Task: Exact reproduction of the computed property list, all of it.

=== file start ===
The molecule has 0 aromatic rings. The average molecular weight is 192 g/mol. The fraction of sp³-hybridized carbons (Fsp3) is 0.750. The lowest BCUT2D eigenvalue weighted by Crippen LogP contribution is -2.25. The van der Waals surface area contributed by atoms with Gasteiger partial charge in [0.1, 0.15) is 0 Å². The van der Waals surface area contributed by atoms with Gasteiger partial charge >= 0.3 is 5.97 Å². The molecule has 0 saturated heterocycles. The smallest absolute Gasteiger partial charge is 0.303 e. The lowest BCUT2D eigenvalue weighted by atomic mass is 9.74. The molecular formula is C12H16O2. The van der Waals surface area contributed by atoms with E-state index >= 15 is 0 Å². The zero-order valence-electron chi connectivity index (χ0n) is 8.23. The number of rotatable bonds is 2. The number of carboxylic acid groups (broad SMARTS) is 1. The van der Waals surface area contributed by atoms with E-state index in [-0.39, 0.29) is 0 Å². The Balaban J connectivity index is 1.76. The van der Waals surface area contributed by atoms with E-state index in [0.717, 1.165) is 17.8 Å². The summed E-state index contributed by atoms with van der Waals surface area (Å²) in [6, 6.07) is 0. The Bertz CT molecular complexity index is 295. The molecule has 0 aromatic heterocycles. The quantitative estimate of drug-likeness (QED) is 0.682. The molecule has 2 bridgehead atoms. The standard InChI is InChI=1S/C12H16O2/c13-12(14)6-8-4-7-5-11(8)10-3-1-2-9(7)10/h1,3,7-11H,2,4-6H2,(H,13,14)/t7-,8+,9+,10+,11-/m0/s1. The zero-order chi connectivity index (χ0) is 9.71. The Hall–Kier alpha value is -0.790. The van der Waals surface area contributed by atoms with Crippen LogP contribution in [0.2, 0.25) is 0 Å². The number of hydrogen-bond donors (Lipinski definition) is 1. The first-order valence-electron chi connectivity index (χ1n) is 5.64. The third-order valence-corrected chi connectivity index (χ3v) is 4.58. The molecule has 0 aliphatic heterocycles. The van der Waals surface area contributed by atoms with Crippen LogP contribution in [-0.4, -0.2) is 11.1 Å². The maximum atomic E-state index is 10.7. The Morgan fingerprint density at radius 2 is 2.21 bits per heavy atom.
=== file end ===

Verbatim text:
The molecule has 0 aromatic rings. The average molecular weight is 192 g/mol. The fraction of sp³-hybridized carbons (Fsp3) is 0.750. The lowest BCUT2D eigenvalue weighted by Crippen LogP contribution is -2.25. The van der Waals surface area contributed by atoms with Gasteiger partial charge in [0.1, 0.15) is 0 Å². The van der Waals surface area contributed by atoms with Gasteiger partial charge >= 0.3 is 5.97 Å². The molecule has 0 saturated heterocycles. The smallest absolute Gasteiger partial charge is 0.303 e. The lowest BCUT2D eigenvalue weighted by atomic mass is 9.74. The molecular formula is C12H16O2. The van der Waals surface area contributed by atoms with E-state index >= 15 is 0 Å². The zero-order valence-electron chi connectivity index (χ0n) is 8.23. The number of rotatable bonds is 2. The number of carboxylic acid groups (broad SMARTS) is 1. The van der Waals surface area contributed by atoms with E-state index in [-0.39, 0.29) is 0 Å². The Balaban J connectivity index is 1.76. The van der Waals surface area contributed by atoms with E-state index in [0.717, 1.165) is 17.8 Å². The summed E-state index contributed by atoms with van der Waals surface area (Å²) in [6, 6.07) is 0. The Bertz CT molecular complexity index is 295. The molecule has 0 aromatic heterocycles. The quantitative estimate of drug-likeness (QED) is 0.682. The molecule has 2 bridgehead atoms. The standard InChI is InChI=1S/C12H16O2/c13-12(14)6-8-4-7-5-11(8)10-3-1-2-9(7)10/h1,3,7-11H,2,4-6H2,(H,13,14)/t7-,8+,9+,10+,11-/m0/s1. The zero-order chi connectivity index (χ0) is 9.71. The Hall–Kier alpha value is -0.790. The van der Waals surface area contributed by atoms with Crippen LogP contribution in [0.2, 0.25) is 0 Å². The number of hydrogen-bond donors (Lipinski definition) is 1. The first-order valence-electron chi connectivity index (χ1n) is 5.64. The third-order valence-corrected chi connectivity index (χ3v) is 4.58. The molecule has 0 aliphatic heterocycles. The van der Waals surface area contributed by atoms with Crippen LogP contribution in [-0.4, -0.2) is 11.1 Å². The maximum atomic E-state index is 10.7. The Morgan fingerprint density at radius 2 is 2.21 bits per heavy atom.